Of course, Senate Minority Leader Mitch McConnell has a different explanation for the failure of the American Jobs Act and so much else of Obama’s agenda to budge the Republicans’ immovable object in Congress. What Team Obama only now calls sabotage, McConnell pretends, instead is all the President’s fault:

“[T]hat’s their explicit strategy — to make people believe that Congress can’t get anything done.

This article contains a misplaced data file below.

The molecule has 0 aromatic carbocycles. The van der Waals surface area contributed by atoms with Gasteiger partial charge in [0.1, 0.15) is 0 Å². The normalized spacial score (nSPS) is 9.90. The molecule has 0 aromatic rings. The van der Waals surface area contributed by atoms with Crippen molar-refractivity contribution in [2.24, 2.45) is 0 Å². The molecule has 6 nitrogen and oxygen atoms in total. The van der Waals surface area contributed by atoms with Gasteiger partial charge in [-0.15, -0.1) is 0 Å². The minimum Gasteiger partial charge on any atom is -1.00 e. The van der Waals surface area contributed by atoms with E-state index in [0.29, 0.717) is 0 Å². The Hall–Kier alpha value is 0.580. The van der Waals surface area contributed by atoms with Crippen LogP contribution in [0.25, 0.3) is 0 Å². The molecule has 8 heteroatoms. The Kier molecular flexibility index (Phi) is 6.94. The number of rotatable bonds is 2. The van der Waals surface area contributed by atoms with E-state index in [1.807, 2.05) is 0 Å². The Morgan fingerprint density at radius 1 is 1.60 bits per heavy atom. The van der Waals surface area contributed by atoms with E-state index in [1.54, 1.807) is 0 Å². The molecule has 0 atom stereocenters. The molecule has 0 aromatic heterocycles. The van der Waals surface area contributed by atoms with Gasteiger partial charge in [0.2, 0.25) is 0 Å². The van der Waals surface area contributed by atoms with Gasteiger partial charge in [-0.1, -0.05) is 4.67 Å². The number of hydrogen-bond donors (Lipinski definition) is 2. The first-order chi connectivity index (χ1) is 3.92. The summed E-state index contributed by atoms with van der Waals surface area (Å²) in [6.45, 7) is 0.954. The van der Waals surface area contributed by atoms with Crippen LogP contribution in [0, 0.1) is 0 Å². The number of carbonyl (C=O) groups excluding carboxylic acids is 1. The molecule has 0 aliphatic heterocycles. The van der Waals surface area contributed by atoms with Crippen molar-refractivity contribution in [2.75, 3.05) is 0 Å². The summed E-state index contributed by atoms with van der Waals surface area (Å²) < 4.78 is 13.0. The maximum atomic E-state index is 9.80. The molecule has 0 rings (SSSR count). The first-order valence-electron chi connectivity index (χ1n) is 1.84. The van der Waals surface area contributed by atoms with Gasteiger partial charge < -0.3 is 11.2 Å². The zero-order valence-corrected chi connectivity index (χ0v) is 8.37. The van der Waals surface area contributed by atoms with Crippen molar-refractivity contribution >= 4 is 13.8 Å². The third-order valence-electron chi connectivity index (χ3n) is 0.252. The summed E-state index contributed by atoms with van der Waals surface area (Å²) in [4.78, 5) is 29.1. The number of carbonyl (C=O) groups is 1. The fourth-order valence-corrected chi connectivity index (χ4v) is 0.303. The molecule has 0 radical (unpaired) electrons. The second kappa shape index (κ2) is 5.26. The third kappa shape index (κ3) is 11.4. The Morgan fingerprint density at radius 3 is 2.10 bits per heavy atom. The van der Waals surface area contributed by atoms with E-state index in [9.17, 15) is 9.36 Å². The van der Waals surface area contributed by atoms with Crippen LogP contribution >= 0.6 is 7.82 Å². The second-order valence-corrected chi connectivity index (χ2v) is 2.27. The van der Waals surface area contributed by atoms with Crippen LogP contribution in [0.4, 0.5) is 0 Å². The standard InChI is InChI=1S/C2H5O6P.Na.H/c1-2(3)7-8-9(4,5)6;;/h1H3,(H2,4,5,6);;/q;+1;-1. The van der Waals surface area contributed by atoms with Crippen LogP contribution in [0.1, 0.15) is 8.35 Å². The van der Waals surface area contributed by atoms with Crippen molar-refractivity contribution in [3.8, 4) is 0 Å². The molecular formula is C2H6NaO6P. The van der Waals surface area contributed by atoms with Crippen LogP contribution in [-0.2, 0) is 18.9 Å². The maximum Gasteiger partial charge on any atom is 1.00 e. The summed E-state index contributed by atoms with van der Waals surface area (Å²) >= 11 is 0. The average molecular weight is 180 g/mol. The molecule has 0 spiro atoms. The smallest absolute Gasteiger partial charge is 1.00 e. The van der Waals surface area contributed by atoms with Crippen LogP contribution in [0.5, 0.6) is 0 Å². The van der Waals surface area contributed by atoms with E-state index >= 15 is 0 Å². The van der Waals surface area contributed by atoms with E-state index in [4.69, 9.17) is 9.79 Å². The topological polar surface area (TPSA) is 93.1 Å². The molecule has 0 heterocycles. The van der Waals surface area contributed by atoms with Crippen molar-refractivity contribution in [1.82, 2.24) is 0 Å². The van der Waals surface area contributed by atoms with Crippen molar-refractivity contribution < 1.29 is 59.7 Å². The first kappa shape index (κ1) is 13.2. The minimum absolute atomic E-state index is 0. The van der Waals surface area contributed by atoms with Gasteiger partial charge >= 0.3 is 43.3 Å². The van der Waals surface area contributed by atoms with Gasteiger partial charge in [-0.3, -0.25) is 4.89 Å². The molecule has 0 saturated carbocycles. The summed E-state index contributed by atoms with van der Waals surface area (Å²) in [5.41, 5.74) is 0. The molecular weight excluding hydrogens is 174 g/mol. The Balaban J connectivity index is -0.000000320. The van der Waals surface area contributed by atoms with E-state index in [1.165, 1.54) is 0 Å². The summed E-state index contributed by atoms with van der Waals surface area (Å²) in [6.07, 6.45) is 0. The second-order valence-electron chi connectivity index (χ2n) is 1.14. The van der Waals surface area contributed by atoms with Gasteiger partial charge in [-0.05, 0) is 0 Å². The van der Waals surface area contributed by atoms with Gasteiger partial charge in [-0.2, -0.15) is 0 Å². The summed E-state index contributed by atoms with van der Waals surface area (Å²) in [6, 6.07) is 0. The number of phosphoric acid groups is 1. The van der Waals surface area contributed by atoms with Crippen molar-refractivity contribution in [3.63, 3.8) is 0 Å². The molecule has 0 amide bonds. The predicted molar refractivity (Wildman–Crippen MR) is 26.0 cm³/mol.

“And how do you make sure of it? By proposing legislation you know the other side won’t support — even when there’s an entire menu of bipartisan proposals the President could choose to pursue instead. The President can govern as though this is the congress he wants or he can deal with the congress he has. Along the first path lies gridlock and along the second lies the kind of legislative progress Americans want. And as for Republicans, well, we’ve been crystal clear from the outset that we prefer the latter route.”